Thursday, November 1, 2012

How to Train Your Dragon

Don’t Judge a Book by its Cover
In the movie, How to Train Your Dragon, there are numerous positive messages that this “Funny and Touching” film has to offer (Peter Travers, Rolling Stone). The target audience is children because the rating is PG, meaning the messages will be soaked up by children’s pliable minds. One cliché that emanates throughout the film is to not judge a book by its cover. This theme is displayed through Hiccup, the dragons, and the intimate relationship between Hiccup and Toothless. There is also a problematic message that it is justified to be insubordinate with parents because elders are blinded by ignorant traditions.
We can see through the movie that the village people make fun of Hiccup for being weak and small because Vikings are large and strong. Several times, in the beginning of the movie, adults gesture to Hiccup’s outward appearance and tell him to stop “all of this” (How to Train Your Dragon Film). After Hiccup gains credibility by taking down the master dragon, an adult points to Hiccup and says the village could use more of “this” (How To Train Your Dragon Film). The moral is that the townspeople were wrong to judge him by his outward appearance at first. In the beginning, the Vikings belittle him as the town joke. He is refrained from fighting with his scrawny appearance. His outer appearance distracts others from realizing his useful talents.
Hiccup's uniqueness will eventually end the war between dragons and Vikings, but no one gives him a chance in the beginning because he is different. However, Hiccup possesses traits that qualify him as a good example to the target audience. This helps children learn from Hiccup. In his book, Understanding Movies, Louis Giannetti states that “Filmmakers create sympathetic characters by dramatizing such traits as idealism, courage, generosity, fair play, kindness, and loyalty” (406).  Through Hiccups courage, generosity, kindness and loyalty the message of the film is made clear; prejudices can cripple a town in decades of erroneous mores. Regardless of his outward appearance, he ends the years of strife between the dragons and villagers. This nods to inner strength and all the qualities previously listed. Villagers finally realize Hiccup has a lot to offer, but only after he saves the day by killing the queen dragon. Through Hiccup, we realize that big gifts come in small packages. Therefore, don’t judge a book by its cover because there is a lot to gain when we accept everyone, no matter how different they may look and act.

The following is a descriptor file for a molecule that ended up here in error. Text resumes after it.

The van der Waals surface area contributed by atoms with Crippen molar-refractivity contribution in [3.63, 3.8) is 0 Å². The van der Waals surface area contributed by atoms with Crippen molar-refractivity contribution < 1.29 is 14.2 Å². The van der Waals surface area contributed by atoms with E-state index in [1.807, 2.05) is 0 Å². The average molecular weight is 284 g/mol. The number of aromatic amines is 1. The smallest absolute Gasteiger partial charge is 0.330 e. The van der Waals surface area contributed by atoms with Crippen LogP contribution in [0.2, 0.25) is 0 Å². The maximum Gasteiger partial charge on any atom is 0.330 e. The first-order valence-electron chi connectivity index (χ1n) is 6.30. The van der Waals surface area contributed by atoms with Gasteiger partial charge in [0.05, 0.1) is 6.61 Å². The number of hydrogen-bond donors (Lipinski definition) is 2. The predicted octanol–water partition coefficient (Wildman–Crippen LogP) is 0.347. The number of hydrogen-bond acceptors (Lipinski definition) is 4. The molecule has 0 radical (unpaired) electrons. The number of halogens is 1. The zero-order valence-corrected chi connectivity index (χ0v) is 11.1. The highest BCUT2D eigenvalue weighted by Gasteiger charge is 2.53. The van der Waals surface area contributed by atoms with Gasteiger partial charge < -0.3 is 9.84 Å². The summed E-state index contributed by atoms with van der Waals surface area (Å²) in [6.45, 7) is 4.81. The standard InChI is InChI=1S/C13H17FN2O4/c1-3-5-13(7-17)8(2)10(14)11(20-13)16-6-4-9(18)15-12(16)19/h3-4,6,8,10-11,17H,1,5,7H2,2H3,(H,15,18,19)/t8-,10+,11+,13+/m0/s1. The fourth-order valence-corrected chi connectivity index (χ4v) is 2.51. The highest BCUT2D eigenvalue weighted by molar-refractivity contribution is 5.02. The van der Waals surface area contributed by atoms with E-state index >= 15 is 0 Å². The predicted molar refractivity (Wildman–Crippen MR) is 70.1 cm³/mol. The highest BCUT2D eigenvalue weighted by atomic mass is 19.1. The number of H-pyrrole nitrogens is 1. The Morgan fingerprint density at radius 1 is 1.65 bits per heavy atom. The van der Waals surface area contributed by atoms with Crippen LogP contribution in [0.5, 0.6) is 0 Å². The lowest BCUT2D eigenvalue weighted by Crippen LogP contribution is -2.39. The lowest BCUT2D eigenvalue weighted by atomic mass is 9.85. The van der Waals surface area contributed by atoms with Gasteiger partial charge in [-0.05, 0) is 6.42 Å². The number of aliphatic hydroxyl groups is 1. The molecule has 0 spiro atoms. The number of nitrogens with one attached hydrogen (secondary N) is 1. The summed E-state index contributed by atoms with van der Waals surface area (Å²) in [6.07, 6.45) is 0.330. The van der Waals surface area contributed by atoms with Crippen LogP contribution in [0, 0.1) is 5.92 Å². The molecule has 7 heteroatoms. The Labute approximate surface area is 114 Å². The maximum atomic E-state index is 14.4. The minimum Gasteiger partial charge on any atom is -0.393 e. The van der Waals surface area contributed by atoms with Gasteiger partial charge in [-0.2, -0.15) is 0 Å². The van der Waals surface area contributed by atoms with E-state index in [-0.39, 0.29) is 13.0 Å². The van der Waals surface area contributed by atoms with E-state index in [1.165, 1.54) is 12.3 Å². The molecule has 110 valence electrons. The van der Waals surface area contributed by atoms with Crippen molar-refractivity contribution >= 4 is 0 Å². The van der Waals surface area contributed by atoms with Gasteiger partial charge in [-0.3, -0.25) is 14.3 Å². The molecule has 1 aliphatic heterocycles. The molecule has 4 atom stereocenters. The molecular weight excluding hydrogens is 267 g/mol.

In addition, dragons are erroneously stereotyped as something they are not based on their scary appearance. The judgment passed on the dragons over the 300 years of tradition exposes that Vikings are narrow-minded. The Vikings are convinced that dragons are ruthless and blood-thirsty.  In the book of dragons Hiccup flips through, the descriptions exaggerate the dragons’ lethality. For example, the Vikings believe that dragons will always kill on site. Hiccup discovers that this is not so. Vikings were wrong in their ideas about dragons. Vikings looked at the sharp teeth, scaly skin, big wings, and fire-breathing mouths and assumed all dragons were dangerous. However, through the diplomacy of Hiccup, we learn that dragons are not blood-thirsty. Dragons are only trying to gather feed for their master so they don’t get eaten themselves. After spending time with dragons in a nonthreatening way, a small dragon cuddles up underneath Hiccup's arm. Hiccup at this moment realizes the ignorance of Vikings ways: “Everything we know about you guys (dragons) is wrong” (How to Train Your Dragon Film). Hiccup mediates between his people and the dragon to reveal the dragons as soft and loving creatures that are only defensive when necessary. The village people, especially Hiccup’s stubborn father, are surprised to know that dragons can be their friends. This insinuates that wars can be started for wrong reasons because of wrong judgment. Even though dragons appear dangerous, they are not. This new perspective solves the townspeople’s and the dragons’ problems, as well as helps everyone coexist. This encourages children to get to know people before making decisions about them. The viewers may be impressed to befriend stereotyped or misunderstood kids at school.